You can watch this fantastic event from a rooftop, hotel or just take pictures and videos with your cell phone!

See more: Best places to visit in Nepal

bhaktapur dubar square nepal
The Bhaktapur Durbar square is one of the largest and best-preserved medieval squares in Nepal.

Buddha Jayanti

When: May

Where: Lumbini, Buddhist stupa

Nepal celebrates Buddha Jayanti as one of its grand festivals. This birthday of Lord Buddha is considered to be one of the most important events on the Buddhist calendar.

This holiday is widely observed in Lumbini where Buddha was born. In the Kathmandu valley, Buddhist pilgrims gather at the two great stupas Swayambhunath and Boudhanath. Activities at the main Buddhist stupas and temples begin at dawn and continue until evening.

You might be interested in Nepal Himalaya Tour (From Bouddha birthplace to the High Himalaya)

Janai Purnima

When: August

Where: Throughout Nepal

Janai Purnima is a Hindu festival that falls on August full moon day. On this occasion, Hindu men change their sacred threads called Janai which are normally worn by men across their chests.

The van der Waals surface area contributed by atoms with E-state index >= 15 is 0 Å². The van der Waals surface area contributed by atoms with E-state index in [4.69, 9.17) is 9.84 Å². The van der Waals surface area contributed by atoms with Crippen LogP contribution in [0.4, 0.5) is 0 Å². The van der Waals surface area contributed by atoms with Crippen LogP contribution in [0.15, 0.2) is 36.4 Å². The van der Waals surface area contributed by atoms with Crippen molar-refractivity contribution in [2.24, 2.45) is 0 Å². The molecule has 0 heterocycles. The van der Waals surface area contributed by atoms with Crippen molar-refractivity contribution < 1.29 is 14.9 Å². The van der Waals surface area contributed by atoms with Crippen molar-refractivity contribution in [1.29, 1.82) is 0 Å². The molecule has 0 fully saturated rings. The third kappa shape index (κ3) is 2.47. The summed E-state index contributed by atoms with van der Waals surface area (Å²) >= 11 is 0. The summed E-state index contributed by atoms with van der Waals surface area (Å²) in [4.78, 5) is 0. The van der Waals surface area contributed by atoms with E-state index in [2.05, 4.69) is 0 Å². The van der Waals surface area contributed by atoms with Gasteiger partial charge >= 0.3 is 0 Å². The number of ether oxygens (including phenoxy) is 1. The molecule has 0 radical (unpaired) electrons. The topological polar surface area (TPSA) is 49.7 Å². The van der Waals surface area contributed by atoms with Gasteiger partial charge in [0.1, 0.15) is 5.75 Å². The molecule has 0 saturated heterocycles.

Gosaikunda Lake in the Langtang Region is one of the most important sites for this Nepalese holiday. According to the Hindu religion, the lake was created by Lord Shiva and is one of the sacred places for Hindu religious ceremonies.

Gai Jatra (Cow Festival)

When: August or September (in Hindu calendar)

Where: Throughout Nepal

The Gai Jatra is a festival that takes place in August. The name of the event translates to “Cow Festival.” It is thought that Gai Jatra was originally a festival to celebrate the lives of those who had died in the previous year. Besides, it is also believed that Gai Jatra is a way for Nepalese people to pay tribute to Yama, the god of death.

Indra Jatra

When: September

Where: Kathmandu Durbar Square

Indra Jatra is a festival celebrated by both Hindus and Buddhists devotees. The festival marks the end of the monsoon season and a time for Nepalese people to give thanks to Indra, who brought them rain during this harsh period.

At the Indra Jatra festival, you have the chance to see the living goddess Kumari in Kathmandu Durbar Square, an ancient city of Kathmandu Valley. She is carried through the street on a chariot by worshipers, accompanied by music and dancing. The chariot is then placed in front of the temple of Kumari, where she will stay for a few days.